Those mini-series, among other Infinite Crisis tie-ins, will be the subject of subsequent articles. But DC Countdown is worth particular attention, not only because of its role as their launch pad but also because of its quality.

So, for now, it only remains to say that DC Countdown was thrilling to read, minor concerns withstanding.

It’s not a perfect issue, but it’s close.

Read the Rest

“Your Guide to Infinite Crisis” attempts to spell out and outline the whole of this sprawling, complicated crossover. It has several other installments, organized by the narrative thread under discussion:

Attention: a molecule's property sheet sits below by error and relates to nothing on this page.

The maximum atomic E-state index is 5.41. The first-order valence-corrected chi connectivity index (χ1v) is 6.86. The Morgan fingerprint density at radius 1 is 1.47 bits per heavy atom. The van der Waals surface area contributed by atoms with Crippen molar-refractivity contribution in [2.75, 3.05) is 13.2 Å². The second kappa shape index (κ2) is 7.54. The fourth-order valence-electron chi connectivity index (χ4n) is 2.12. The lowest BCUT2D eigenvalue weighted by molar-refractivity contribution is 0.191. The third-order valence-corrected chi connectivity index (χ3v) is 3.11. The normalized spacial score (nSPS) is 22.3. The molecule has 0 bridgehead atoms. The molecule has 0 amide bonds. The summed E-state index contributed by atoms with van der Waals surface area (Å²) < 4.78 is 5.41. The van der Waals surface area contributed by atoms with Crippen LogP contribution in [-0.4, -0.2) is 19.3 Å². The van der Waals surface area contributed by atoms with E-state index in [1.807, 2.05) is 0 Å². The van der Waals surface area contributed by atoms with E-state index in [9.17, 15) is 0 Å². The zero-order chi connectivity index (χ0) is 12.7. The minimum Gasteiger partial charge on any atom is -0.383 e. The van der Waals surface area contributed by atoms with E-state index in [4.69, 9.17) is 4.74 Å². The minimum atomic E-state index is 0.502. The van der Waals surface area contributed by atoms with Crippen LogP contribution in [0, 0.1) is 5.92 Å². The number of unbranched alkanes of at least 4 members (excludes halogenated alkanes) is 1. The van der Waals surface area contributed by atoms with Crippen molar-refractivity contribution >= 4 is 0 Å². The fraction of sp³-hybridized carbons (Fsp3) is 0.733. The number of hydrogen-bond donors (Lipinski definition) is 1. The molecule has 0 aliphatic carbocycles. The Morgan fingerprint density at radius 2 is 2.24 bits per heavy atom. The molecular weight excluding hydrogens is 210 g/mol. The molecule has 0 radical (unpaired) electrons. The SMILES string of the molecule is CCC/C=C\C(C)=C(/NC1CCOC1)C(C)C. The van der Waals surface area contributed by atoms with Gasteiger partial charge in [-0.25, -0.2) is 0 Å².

The OMAC Project

Day of Vengeance

Villains United

The Rann-Thanagar War

The Return of Donna Troy

Crisis of Conscience

PowerTrip

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ABOUT THE AUTHOR

In 1996, while still an undergraduate, Dr. Julian Darius founded what would become Sequart Organization. After graduating magna cum laude from Lawrence University (Appleton, Wisconsin), he obtained his M.A. in English, authoring a thesis on John Milton and utopianism. In 2002, he moved to Waikiki, teaching college while obtaining an M.A. in French (high honors) and a Ph.D. in English. In 2011, he founded Martian Lit, which publishes creative work, including his comic book Martian Comics. He currently lives in Illinois.